One of Ms. Pierce’s favorite stories was submitted by Ellen Sonkin. “This Cabbage Soup with Flanken is Bruce’s grandmother Lillie’s recipe, and one of his favorites,” she said. “When she moved to Florida, she was no longer available to make this favorite food. One winter before coming to visit he called and asked her to make his favorites and to wait until he arrived to make them.

“When he arrived in Florida, she was ready to begin cooking — but first he had to go out and buy a measuring cup and measuring spoons, which she didn’t own. Since she really didn’t have a recipe, as she added an ingredient, such as a palmful of sour salt, he took it from her hand, measured it with a measuring spoon, and recorded it.

“He always said she added some extra love when she made it.”

And another, this one from Lisa Pollack: “My mom (who Charlotte is named after) made this Devil’s Food cake regularly when we were young. On Charlotte’s bat mitzvah, I asked several of my friends from sisterhood to make some of my mom’s favorite recipes. I served them at her party the night of her bat mitzvah. My relatives told me that it brought back wonderful memories of my mom. It made me feel that my mom somehow was there.”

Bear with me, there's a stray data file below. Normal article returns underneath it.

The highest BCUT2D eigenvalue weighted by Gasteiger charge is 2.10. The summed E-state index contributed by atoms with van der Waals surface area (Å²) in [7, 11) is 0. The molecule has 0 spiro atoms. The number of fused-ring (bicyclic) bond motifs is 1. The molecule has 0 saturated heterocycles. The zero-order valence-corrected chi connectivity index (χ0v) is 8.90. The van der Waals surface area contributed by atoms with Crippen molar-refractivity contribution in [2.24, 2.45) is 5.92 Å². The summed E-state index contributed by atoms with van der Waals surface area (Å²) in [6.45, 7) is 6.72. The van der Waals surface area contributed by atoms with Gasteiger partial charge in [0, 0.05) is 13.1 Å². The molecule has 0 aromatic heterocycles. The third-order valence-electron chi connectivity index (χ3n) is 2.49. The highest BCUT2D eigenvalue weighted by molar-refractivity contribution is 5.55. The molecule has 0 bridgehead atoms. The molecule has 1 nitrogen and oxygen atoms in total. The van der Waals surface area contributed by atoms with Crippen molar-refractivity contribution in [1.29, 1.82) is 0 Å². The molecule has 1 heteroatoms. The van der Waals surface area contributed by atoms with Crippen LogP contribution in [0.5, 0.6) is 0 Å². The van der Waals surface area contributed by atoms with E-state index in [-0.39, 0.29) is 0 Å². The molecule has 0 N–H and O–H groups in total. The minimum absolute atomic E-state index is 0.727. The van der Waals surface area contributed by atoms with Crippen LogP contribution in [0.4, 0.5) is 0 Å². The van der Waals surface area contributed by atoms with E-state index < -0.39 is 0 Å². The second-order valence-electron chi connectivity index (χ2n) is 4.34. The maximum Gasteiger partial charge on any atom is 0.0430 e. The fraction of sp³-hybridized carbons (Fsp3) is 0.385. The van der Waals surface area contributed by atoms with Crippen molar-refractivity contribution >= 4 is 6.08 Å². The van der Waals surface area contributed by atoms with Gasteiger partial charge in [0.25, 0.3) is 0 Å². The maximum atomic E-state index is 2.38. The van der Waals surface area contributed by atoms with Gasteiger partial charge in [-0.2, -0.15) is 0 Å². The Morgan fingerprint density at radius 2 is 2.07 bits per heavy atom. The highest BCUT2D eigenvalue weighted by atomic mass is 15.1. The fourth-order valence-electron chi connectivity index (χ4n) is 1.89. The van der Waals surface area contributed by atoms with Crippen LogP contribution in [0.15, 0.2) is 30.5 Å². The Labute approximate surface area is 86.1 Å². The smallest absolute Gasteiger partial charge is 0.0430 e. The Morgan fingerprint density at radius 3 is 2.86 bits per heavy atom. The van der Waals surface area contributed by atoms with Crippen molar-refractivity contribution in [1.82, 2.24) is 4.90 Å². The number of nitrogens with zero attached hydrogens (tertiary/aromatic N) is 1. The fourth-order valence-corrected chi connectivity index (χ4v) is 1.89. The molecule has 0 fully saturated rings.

“I particularly love the recipes passed down through families, where somebody’s grandmother who came from Europe used to make it, and now her granddaughter makes it. And the rabbi’s son [Eric Weisz, son of Rabbi Debra Orenstein and her husband, Craig Weisz] submitted four different challah recipes. He’s made them and tweaked them numerous times, and he sent a picture.”

A fifth-grade Hebrew school student also submitted recipes. “She loves to bake,” Ms. Pierce said. “She’s doing online cooking classes and submits recipes to contests.” In addition, a graduate of the Hebrew school who is now in college studying art therapy has donated artwork to be used on the pages between segments (soups, desserts, etc.).